# Debug Session Views and Operations¶

The following figure shows the main view area in the Visual Studio Code window when a TPC debug session is started.

Figure 43 Main View Areas

Each area is described in more detail in the following sections:

1. The main source or disassemble view. See Source View.

2. The current kernel position indication and breakpoint enable/disable area. See Breakpoint set/unset.

3. Variables view area showing current values of program variables and TPC registers. See Variables View.

4. Static tensor information. See Tensor Info View.

5. Debug start/stop and stepping control. See Debug Start/Stop/Step.

6. Last executed instruction operands view. See Instruction Operands View.

7. Debug Console. See Debug Console.

8. Current TPC invocation number in the status bar. See Debug Start/Stop/Step.

## Source View¶

This is the main area where the current program instruction is shown in either disassembly or TPC-C source level.

### Breakpoint set/unset¶

When hovering over the left side of the source view, marked with yellow arrow number 2 in The main view areas, a dark red dot is visible. When you click on the red dot, a breakpoint is toggled to be enabled or disabled on that line. When setting a breakpoint on source or disassembly line, the actual breakpoint may be set on a different line if the selected line is not a start of instruction as indicated by the debug information, or the selected line does not point to a TPC instruction in disassembly mode. The breakpoint will be set on the next line after the selected line which is a start of a new instruction.

When in TPC-C source level debug mode and the TPC kernel was compiled with optimizations, it is possible that not every source line can be a breakpoint target. This is because of the VLIW architecture of the TPC. The compiler may optimize two different source commands from different source lines to be combined to be executed in parallel on the same TPC instruction.

### Conditional Breakpoints¶

It is possible to set a condition for a line breakpoint. When hovering over a breakpoint in the breakpoints view, you can hit the small “pencil” button to edit the breakpoint condition (see the below Figure).

Once hit, you can set three different types of conditions: Expression, Hit Count and Log Message (see the below Figure):

• Conditional Breakpoint: Expression When Expression breakpoint is set, you can set an expression that will get evaluated every time the breakpoint location is hit. Program execution will break only when the expression evaluates to true, meaning, its value is not 0.0. See Expression Syntax section for details about the valid Expression syntax.

• Conditional Breakpoint: Hit Count When Hit Count is selected, the expression must be a constant integer. The execution will break every N’th time that the breakpoint location is hit. For example: For hit count 3, execution will break every 3rd time the breakpoint location is hit.

• Conditional Breakpoint: Log Message When Log Message condition is set, the program execution will not break, instead each time the program execution hits the breakpoint location, the specified message is printed in the debug console. The expression specified is the string of the message; any sub-string which is enclosed in curl brackets is interpreted as an arithmentic expression which gets evaluated when the breakpoint location is hit and the substring get substitutes with the expression value. See Expression Syntax for valid arithmetic expressions.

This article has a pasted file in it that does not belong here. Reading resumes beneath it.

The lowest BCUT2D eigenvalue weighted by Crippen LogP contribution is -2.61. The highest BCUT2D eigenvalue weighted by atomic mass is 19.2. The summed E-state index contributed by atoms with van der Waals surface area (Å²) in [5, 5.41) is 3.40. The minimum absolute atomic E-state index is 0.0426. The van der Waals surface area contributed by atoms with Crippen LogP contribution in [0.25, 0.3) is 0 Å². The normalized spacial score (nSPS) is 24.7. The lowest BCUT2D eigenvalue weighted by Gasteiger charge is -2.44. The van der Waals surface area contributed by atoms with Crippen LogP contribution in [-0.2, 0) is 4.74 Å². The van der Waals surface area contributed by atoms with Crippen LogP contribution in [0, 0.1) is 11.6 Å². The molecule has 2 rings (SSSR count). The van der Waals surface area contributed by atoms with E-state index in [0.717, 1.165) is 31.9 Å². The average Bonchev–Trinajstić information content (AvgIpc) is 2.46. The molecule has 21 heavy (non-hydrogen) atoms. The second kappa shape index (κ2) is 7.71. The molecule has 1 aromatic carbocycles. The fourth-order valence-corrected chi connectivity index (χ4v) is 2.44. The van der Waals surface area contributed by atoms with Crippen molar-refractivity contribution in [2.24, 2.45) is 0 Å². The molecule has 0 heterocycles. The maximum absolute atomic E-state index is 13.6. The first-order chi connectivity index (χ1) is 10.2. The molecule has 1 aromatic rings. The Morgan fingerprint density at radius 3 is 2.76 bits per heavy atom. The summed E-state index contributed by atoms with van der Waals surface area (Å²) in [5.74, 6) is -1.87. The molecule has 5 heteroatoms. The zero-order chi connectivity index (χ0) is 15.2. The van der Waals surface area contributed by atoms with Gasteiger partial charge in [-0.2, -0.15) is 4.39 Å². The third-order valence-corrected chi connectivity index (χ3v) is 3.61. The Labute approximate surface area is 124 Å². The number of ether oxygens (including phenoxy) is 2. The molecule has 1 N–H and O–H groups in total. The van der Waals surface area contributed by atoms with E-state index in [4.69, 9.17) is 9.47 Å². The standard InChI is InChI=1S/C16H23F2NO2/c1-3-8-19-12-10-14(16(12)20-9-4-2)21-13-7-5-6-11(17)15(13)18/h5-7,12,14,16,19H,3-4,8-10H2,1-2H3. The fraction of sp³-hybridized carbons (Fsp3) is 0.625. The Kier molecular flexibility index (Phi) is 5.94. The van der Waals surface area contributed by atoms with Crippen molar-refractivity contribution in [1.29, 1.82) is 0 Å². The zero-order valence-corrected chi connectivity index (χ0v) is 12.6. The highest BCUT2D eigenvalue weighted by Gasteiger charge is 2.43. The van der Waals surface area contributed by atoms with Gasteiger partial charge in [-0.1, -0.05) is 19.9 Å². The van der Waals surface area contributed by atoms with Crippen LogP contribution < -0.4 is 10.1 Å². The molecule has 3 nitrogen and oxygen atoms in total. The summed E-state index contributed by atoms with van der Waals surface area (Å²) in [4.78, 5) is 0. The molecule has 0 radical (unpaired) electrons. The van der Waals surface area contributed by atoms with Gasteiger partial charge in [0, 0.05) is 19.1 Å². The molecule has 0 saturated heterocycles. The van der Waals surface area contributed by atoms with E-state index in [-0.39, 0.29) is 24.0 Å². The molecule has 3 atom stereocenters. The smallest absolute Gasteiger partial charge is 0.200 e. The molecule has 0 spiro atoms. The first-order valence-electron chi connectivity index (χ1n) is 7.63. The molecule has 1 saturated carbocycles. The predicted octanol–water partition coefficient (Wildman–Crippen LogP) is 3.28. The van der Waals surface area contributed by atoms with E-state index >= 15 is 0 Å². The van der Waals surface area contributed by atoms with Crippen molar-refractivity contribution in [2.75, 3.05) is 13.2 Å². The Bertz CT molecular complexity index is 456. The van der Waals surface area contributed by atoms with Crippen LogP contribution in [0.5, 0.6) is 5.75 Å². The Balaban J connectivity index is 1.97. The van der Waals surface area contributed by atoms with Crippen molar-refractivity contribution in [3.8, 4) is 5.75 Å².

For example: breakpoint log message of Got Here S9={S9} will generate the following output to the debug console when the breakpoint location is hit: Got Here S9=uint32'3 (in case the value of S9 register equals 3 at the breakpoint location).

## Variables View¶

The Variables View area on the top left side of the debug window displays the current value of program variables and TPC registers as described in the following sections.

### Variables¶

This section will appear only when source level debugging is supported for the debugged TPC kernel, i.e., it was compiled with debug information.

It shows the current value of source level program variables.

Depending on the quality of the debug information data (See Source Level Debugging Limitations), the debugger may not have the backing location for all program variables at each program location. When a value of a program variable cannot be determined, its value is presented as “Unknown”.

The variable value can be modified by clicking on its value and entering a new value, or by using the set command in the debug console. See set <variable name> <constant value> in Valid Commands for more information.

### Bypass¶

The Bypass section displays values written to TPC registers that were not yet committed. The TPC’s pipeline and bypass architecture defines latency values for different register write operations such that when a register is written by some instruction, the new written value will be visible to other instructions only at the N’th instruction which is executed after the instruction that emit the new value. This N value is the latency.

For each register write operation that has not yet committed, the register name will be displayed followed by the latency value in parenthesis and the write value. The latency value tells you how many instructions should be executed before the register write will be committed.

For example:

S13(5): uint324100


The above indicates that a write of value 4100 to SRF register number 13 was issued and the write will be committed within 5 instructions from now. After the register write will be committed, it will no longer be visible in the Bypass, but the register value will be visible in Registers.